A little bit of humor goes a looooong way.
Most parents of typical toddlers are constantly challenged, mentally drained, and extremely exhausted. Not much changes when you're raising a teenager.
Though unlike the "Terrible Two's," teenagers are extremely verbal and, while you will still hear the emphatic "No," are like well-versed little lawyers: ready, willing, and able to defend or plead their case.
Just because they can feed themselves and wipe their own tushies, it doesn't make you home free. You still worry about what they eat, what they drink, if they play nice with others, and pray they sleep in their own beds.
Here are 10 truths of parenting a teenager:
1. Curfews are meant to be broken.
Taking a page out of my parent's handbook: "Better late than never." There really is no excuse not to call or text since their cell phones are — if they're born after 1990 — practically second skin. However, you'd rather they be late than driving like mad to get home on time. Deep breaths help while you wait.
2. They will say, "I hate you!"
No, they don't really hate you, no matter how many times or how convincingly they say it. They just can't think of anything else as potent to say. The sooner you get used to hearing it, the better.
3. They will claim that "everyone is doing it."
Not everyone is "doing it, going there, or even allowed to do it." Teens have been successfully pitting parents against each other for years. Don't fall for it.
4. They're more like you than you think.
Your parents warned you that you'd have a kid just like you, and they were right. (Don't ask me how I know.) What they didn't tell you is that it would be YOU times 100.
5. Whatever you say, they will do the opposite.
Say, "No, you mustn't," and no sooner do you turn your back, chances are they're already doing it. Every. Time. Pick your battles wisely.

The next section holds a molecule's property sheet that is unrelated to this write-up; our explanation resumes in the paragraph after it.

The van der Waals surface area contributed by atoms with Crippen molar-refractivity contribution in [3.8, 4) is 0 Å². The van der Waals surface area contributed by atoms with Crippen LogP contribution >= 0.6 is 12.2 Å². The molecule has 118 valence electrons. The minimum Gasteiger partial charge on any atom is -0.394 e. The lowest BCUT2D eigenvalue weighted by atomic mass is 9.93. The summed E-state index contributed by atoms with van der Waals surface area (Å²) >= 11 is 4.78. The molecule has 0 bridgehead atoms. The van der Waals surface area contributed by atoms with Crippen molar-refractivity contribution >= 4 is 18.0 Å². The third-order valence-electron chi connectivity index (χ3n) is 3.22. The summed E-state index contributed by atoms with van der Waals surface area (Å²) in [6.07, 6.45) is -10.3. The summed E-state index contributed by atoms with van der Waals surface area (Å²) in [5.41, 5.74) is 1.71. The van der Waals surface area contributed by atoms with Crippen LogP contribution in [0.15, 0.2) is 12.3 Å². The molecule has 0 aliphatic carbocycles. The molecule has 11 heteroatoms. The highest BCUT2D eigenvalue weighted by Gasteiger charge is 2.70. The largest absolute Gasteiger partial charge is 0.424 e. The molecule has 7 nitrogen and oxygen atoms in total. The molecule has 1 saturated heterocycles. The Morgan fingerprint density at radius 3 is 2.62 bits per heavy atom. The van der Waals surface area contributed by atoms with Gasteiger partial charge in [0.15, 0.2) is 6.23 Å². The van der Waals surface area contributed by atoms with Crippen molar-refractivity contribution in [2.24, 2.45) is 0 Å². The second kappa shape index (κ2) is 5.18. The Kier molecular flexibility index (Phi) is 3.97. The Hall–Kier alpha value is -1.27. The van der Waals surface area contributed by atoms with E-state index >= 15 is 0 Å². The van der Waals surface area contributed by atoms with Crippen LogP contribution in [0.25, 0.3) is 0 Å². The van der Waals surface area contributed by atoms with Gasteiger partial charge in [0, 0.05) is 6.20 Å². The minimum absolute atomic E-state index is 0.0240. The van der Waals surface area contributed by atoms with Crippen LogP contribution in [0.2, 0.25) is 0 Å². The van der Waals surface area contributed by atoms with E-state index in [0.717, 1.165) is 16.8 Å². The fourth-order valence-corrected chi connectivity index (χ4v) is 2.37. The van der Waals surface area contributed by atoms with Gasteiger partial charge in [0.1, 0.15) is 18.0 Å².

6. They will claim that you don't understand.
Why, yes, yes I do. In fact, my generation, or maybe the generation before, invented that. So yes, I do understand and the answer is still NO.
7. They always want to borrow your things.
If you have a daughter and, if miraculously, she actually likes your taste, she will go shopping in your closet and will set her sites on your most precious possessions. Lucky for me, by the time my daughter was ready for heels, her feet were larger than mine. My handbags aren't as safe. All I ask is that they come back in the same condition as they left. So far, so good.
8. They want and need you.
They want you in their life more than they will ever let on. You may feel as if you're only an ATM or a chauffeur, but don't be fooled. Just don't ever expect to hear it.
9. They won't bring your car back in the same condition.
If they borrow the car it will most likely come back without gas and quite possibly smell like French fries, sweaty socks, or worse. I'm just thankful they got home safely with the car and themselves in tact. As I said, pick your battles wisely.
10. A little bit of humor goes a long way, especially when trying to diffuse idle threats.
If your teen leans toward the dramatic and threatens to run away because "you are so unfair" or the "worst parent ever," though you know (for sure) they would never leave the safety and security of home and an open wallet (not to mention a well-stocked pantry), smile and say, "Great, I'll help you pack." Then, hum excitedly as you make your way to the storage closet full of suitcases.
Start begging or insisting they stay, and you've turned this into a test of wills they might feel they have to make good on. Instead, let them save face and get annoyed you're not taking them seriously. They'll also be relieved. They just want to bitch and moan. It's part of the territory.
I say this with authority (though take it with a grain of salt): my attempts at running away got me as far as the edge of our driveway. Instinctively, I knew I wasn't going to get very far with a suitcase full of stuffed animals, two dollars, and a bag of Oreos. I just wanted to be heard. Your kids do, too.
This article was originally published at carpoolgoddess.com. Reprinted with permission from the author.